The world’s first aerial exorcism will reportedly take place this weekend in Buenaventura, Colombia.
Monsignor Rubén Darío Jaramillo Montoya, the bishop of Buenaventura, will sprinkle holy water and say prayers from a navy helicopter during the Sunday feast of St. Bonaventure, The Guardian reported Wednesday. Montoya hopes to exorcise the city of its demons, responsible for the crime and corruption that plagues it.
“We want to go around the whole of Buenaventura from the air and pour holy water onto it … to see if we exorcise all those demons that are destroying our port,” His Excellency told a local radio station. “So that God’s blessing comes and gets rid of all the wickedness that is in our streets.” (RELATED: Exorcists And Demons Clash In A Supernatural Showdown For The Fate Of Souls)
A 2014 report from Human Rights Watch, a non-governmental organization, named Buenaventura one of Colombia’s most dangerous cities, with violence compelling thousands of residents to flee annually. Paramilitary groups in the city are infamous for dismembering people in so-called “chop-up houses” and then dumping them into the sea.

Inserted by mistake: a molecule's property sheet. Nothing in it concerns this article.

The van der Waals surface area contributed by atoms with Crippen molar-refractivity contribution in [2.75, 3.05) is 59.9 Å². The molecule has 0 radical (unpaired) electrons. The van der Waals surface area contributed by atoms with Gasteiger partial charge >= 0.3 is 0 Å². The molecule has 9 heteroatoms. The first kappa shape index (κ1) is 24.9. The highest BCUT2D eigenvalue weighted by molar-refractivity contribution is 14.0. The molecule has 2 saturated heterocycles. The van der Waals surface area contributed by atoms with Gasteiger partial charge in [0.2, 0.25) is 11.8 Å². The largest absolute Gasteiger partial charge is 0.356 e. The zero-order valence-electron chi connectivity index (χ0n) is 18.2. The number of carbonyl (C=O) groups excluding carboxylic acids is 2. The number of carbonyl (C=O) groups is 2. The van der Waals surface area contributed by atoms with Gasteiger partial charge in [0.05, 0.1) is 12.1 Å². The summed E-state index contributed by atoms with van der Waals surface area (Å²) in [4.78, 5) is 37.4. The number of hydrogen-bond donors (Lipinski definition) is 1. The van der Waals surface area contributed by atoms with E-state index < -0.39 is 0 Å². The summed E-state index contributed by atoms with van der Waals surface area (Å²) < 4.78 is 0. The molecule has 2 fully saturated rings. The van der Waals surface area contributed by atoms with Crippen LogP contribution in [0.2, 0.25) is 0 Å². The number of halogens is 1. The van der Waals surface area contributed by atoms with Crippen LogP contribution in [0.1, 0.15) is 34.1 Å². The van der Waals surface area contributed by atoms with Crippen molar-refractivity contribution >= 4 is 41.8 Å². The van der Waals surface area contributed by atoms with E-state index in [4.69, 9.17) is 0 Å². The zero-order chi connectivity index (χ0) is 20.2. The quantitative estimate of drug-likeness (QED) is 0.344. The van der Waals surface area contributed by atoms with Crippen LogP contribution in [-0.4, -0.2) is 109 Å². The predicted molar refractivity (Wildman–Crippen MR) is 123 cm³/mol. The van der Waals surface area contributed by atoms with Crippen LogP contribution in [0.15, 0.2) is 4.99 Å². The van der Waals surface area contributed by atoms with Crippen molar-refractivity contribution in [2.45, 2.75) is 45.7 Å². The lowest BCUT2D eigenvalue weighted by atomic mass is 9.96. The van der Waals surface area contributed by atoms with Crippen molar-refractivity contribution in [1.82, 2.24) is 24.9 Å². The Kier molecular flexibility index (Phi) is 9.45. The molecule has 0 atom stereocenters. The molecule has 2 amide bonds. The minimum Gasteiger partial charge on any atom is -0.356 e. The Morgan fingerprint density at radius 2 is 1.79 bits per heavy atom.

Montoya announced the exorcism after the gruesome discovery of the body of a ten-year-old girl. She had been tortured and murdered by her uncle.
“In Buenaventura we have to get rid of the devil to see if we can return the tranquillity that the city has lost with so many crimes, acts of corruption and so much evil and drug trafficking,” the bishop said. (RELATED: Vatican Trains More Exorcists To Combat Rising Demonic Crisis)
In 2014, then-Colombian President Juan Manuel Santos sent troops to stabilize the area, and three years later Buenaventura became a member of the UNESCO Creative Cities Network, a group dedicated to fostering local cultural life and sustainable urban development. Criminal groups still control parts of the city, but its murder rate is now below the national average.
The mass exorcism will be performed amid surging worldwide demand for the ritual. The International Association of Exorcists has called the rising number of possession claims a “pastoral emergency,” and the Vatican held exorcism training courses in April 2018 to combat a shortage of trained priests.